Purpose–Crises constitute stress tests for public sectors, with public financial management (PFM) systemshaving to respond to emergency needs. In this study, the authors analyze (1) what elements of the AustrianPFM system have been affected by the COVID-19 pandemic and (2) what mechanisms have been applied toclose identified gaps in the PFM system and to ensure alignment with budget principles. The authors then reflect on these PFM measures. Design/methodology/approach–The research departs from the pre-crisis configuration of the AustrianPFM system. Making use of a data triangulation strategy, the paper analyses draft laws and regulations withcorresponding explanatory notes and impact assessments, transcripts from debates in the federal Parliamentand articles and commentaries issued by various stakeholders. Findings–The analysis of five areas relevant to the reconfiguration of the Austrian PFM system shows that the pandemic has caused an external shock, but at the same time, the current system has not been challenged insubstance and has been utilized to react to the pandemic—resulting in (ad hoc) modifications. The system hasproved robust and crisis responsive; however, in a reactive pattern, emerging ad hoc elements have beenintegrated, with a number of defensive mechanisms ensuring compliance with budget principles. In addition, insome areas, more proactive actions have been taken for closing system gaps (e.g. risk disclosure).Originality/value–The authors evaluate the likelihood of (proposed, decided and implemented) emergingelements or revisions to a PFM system being embedded into the existing PFM system, alongside reflecting onresults and necessary further adjustments.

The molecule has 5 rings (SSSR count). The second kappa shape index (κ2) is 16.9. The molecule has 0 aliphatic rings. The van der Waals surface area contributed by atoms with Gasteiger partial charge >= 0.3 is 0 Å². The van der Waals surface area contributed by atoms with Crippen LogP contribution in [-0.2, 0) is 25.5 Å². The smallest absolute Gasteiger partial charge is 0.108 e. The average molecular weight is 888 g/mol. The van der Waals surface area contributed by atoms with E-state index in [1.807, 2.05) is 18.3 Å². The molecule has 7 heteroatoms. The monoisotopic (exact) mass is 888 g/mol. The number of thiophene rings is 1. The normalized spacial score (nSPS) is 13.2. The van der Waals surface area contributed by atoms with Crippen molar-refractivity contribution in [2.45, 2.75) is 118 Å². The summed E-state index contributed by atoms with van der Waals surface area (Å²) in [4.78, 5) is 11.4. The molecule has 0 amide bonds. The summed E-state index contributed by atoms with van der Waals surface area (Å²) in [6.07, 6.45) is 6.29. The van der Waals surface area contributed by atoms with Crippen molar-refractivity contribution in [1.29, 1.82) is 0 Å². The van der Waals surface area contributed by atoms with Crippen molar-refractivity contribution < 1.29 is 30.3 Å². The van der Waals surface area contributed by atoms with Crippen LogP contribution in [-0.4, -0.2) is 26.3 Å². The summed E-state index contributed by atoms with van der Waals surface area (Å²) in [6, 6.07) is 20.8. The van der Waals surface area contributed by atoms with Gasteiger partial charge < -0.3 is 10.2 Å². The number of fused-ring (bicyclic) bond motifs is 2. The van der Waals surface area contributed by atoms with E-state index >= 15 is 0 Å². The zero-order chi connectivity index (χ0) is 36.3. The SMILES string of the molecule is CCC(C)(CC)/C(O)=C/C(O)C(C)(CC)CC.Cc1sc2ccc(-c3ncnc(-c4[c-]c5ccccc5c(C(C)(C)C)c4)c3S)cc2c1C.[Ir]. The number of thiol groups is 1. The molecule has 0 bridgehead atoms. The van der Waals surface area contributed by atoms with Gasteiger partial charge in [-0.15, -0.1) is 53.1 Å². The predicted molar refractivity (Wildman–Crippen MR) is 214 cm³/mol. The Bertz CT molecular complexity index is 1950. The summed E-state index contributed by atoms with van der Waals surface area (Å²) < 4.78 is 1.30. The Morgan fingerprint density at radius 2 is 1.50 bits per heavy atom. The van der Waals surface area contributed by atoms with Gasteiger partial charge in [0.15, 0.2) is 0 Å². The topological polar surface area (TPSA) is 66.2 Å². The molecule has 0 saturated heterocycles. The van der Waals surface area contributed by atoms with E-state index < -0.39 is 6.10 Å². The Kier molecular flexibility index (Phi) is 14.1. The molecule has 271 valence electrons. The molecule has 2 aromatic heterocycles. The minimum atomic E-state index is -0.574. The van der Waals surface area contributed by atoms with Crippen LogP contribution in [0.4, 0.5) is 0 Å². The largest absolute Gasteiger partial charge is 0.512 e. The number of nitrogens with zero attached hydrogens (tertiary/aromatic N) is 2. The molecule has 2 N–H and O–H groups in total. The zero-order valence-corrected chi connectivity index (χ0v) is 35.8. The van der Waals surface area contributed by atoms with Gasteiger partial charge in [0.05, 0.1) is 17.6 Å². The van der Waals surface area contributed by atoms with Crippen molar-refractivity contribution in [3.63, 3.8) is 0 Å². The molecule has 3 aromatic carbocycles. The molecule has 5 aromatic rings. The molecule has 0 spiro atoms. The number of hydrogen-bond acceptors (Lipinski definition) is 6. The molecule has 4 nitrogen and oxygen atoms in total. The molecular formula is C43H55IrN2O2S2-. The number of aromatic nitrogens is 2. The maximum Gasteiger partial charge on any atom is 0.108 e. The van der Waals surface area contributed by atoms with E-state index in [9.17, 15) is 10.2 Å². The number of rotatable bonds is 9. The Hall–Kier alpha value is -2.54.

|Pages (from-to)||855 - 864|
|Journal||Journal of Public Budgeting, Accounting & Financial Management|
|Publication status||Published - 2020|
Austrian Classification of Fields of Science and Technology (ÖFOS)
- 502052 Business administration
- 502006 Controlling